“Piersall continues, “You want to make it seem like the world plays to a beat.””
–Austin Chronical Article: Making Mushrooms Dance
When embarking on a sequel to one of the premier tactical shooters of the current generation, the Audio team at Red Storm Entertainment, A division of Ubisoft Entertainment, knew that they needed to continue shaping the player experience by further conveying the impression of a reactive and tangible world in Ghost Recon Advanced Warfighter 2 Multiplayer. With a constant focus on creating dynamic, real-time, multi-channel systems to communicate information using sound, they successfully helped to create a world that visually reacts to sound and further anchors the player in the world. Their hard work ended up winning them the 2008 GANG “Innovation in Audio” award for the GRAW2 Multiplayer implementation of an audio system that turns sound waves into a physical force used to drive graphics and physics simulations at runtime.
The Audio Implementation Greats series continues this month with an in-depth look at the technology and sound design methodologies that went in to bringing across their creative vision. We’re lucky to have original Audio Lead/Senior Engineer Jeff Wesevich and Audio Lead / Senior Sound Designer Justin Drust laying out the detailed history of what promises to be the most extensive overview of the widely discussed feat of implementation greatness: the Ghost Recon Advanced Warfighter 2 Multiplayer: Wind System.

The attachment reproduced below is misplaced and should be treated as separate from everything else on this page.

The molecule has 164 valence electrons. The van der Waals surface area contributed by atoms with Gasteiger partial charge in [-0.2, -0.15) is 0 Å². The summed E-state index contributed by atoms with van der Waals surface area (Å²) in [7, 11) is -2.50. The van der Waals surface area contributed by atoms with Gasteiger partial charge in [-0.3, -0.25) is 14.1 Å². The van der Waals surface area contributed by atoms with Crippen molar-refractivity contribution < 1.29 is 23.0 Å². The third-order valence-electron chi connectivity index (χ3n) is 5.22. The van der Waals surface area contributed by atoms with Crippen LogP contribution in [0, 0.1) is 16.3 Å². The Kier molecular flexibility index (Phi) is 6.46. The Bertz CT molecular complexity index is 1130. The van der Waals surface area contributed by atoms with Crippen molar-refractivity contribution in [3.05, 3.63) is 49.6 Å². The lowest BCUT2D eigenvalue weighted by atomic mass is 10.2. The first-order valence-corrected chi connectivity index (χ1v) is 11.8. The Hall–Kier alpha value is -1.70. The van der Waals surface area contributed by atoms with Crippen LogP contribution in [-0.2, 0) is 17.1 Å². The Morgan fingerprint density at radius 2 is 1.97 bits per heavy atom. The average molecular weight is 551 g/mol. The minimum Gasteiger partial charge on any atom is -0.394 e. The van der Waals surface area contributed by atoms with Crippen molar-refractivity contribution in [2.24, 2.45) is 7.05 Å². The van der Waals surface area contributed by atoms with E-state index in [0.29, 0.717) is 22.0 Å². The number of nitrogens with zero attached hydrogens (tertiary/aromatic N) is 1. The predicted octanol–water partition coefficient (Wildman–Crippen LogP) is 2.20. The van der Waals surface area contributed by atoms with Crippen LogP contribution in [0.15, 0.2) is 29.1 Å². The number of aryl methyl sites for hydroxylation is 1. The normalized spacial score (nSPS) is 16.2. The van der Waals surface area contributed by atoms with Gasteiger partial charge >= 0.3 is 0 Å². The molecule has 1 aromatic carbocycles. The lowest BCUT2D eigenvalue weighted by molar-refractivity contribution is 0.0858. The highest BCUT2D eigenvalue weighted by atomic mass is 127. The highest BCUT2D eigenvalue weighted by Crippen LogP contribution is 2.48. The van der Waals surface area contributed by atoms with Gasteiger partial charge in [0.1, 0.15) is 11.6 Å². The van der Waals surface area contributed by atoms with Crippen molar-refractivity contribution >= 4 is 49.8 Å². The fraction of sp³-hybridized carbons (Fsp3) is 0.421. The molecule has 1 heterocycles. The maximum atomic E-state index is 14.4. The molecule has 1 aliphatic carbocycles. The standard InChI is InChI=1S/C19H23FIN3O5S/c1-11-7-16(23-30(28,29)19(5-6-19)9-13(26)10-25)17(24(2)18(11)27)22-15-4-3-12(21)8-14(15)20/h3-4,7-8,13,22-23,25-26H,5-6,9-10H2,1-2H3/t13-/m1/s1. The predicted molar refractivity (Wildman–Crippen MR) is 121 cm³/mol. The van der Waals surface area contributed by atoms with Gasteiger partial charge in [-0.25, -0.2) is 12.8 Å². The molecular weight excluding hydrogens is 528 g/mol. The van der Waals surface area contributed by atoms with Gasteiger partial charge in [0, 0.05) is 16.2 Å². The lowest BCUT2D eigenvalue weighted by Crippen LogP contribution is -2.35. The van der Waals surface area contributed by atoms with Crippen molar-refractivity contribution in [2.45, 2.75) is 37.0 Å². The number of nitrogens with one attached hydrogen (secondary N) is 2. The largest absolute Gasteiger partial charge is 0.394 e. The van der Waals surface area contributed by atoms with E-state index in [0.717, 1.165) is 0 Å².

Hang on to your hats, and catch the breeze!
This months Audio Implementation Greats series returns with the overarching goal of broadening the understanding of Procedural Audio and how it can be used to further interactivity in game audio. While not specifically directed at any one game or technology, the potential of procedural technology in games has been gaining traction lately with high profile uses such as the Spore Procedural Music System. After reading this article it should be obvious that the idea of real-time synthesis and procedural audio in games is something I have a great interest in, and this article should be taken more as a call to arms than as a critique of our current state of affairs. In the current generation of consoles we are deeply indebted to the trailblazers who have gone before us, and I feel that in acknowledgment of the history of game audio we must do what we can to build on past accomplishments and use everything at our disposal to increase the level of interactivity within our medium.
I can’t wait to hear what’s in store for us in the future!
Today’s article is also being released in conjunction with the Game Audio Podcast Episode 4: “Procedural Game Audio” which brings to the table Andy Farnell, Francois Thibault, and David Thall, who all work in different areas of the gaming and audio industry. What starts out as a definition of procedural audio eventually ends up as a speculation of sci-fi proportions. We discuss, among other things, the role of interactive audio and how it can be used to support immersion in games, how to employ already existing systems in order to more accurately reflect underlying simulations, along with suggestions for moving forward with procedural in the future. It is an episode that has been along time in the making, and Anton and I both hope it will ignite a spark of inspiration for those of you who are interested in what procedural has to offer.
With that in mind I encourage you to explore all of the different materials presented: this article, GAP#4, and the collection of procedural related links at the LostChocolateLab Blog.
I look forward to the continuing discussion!